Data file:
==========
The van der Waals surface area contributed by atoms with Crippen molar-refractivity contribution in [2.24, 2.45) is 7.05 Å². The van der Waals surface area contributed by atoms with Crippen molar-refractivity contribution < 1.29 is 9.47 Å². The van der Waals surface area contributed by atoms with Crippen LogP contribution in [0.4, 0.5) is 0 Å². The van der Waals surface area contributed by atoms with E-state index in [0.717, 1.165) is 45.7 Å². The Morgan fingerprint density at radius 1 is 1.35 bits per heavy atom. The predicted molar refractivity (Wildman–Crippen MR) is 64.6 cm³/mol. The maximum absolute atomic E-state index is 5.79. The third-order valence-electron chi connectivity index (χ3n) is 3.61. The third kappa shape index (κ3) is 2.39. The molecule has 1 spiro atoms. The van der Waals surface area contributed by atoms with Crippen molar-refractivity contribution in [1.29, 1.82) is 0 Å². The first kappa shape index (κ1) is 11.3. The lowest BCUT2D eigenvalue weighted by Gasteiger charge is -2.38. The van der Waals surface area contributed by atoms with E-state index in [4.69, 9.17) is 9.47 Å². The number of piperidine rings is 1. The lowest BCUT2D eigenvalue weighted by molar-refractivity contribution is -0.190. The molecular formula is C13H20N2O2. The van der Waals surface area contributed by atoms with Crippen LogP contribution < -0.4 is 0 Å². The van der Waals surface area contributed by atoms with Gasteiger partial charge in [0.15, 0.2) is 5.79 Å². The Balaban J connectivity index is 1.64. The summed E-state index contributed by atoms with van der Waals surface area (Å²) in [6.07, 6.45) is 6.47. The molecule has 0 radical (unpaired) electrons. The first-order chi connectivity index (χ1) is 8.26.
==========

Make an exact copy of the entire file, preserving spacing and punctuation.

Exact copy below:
The van der Waals surface area contributed by atoms with Crippen molar-refractivity contribution in [2.24, 2.45) is 7.05 Å². The van der Waals surface area contributed by atoms with Crippen molar-refractivity contribution < 1.29 is 9.47 Å². The van der Waals surface area contributed by atoms with Crippen LogP contribution in [0.4, 0.5) is 0 Å². The van der Waals surface area contributed by atoms with E-state index in [0.717, 1.165) is 45.7 Å². The Morgan fingerprint density at radius 1 is 1.35 bits per heavy atom. The predicted molar refractivity (Wildman–Crippen MR) is 64.6 cm³/mol. The maximum absolute atomic E-state index is 5.79. The third-order valence-electron chi connectivity index (χ3n) is 3.61. The third kappa shape index (κ3) is 2.39. The molecule has 1 spiro atoms. The van der Waals surface area contributed by atoms with Crippen molar-refractivity contribution in [1.29, 1.82) is 0 Å². The first kappa shape index (κ1) is 11.3. The lowest BCUT2D eigenvalue weighted by Gasteiger charge is -2.38. The van der Waals surface area contributed by atoms with E-state index in [4.69, 9.17) is 9.47 Å². The number of piperidine rings is 1. The lowest BCUT2D eigenvalue weighted by molar-refractivity contribution is -0.190. The molecular formula is C13H20N2O2. The van der Waals surface area contributed by atoms with Crippen LogP contribution < -0.4 is 0 Å². The van der Waals surface area contributed by atoms with Gasteiger partial charge in [0.15, 0.2) is 5.79 Å². The Balaban J connectivity index is 1.64. The summed E-state index contributed by atoms with van der Waals surface area (Å²) in [6.07, 6.45) is 6.47. The molecule has 0 radical (unpaired) electrons. The first-order chi connectivity index (χ1) is 8.26.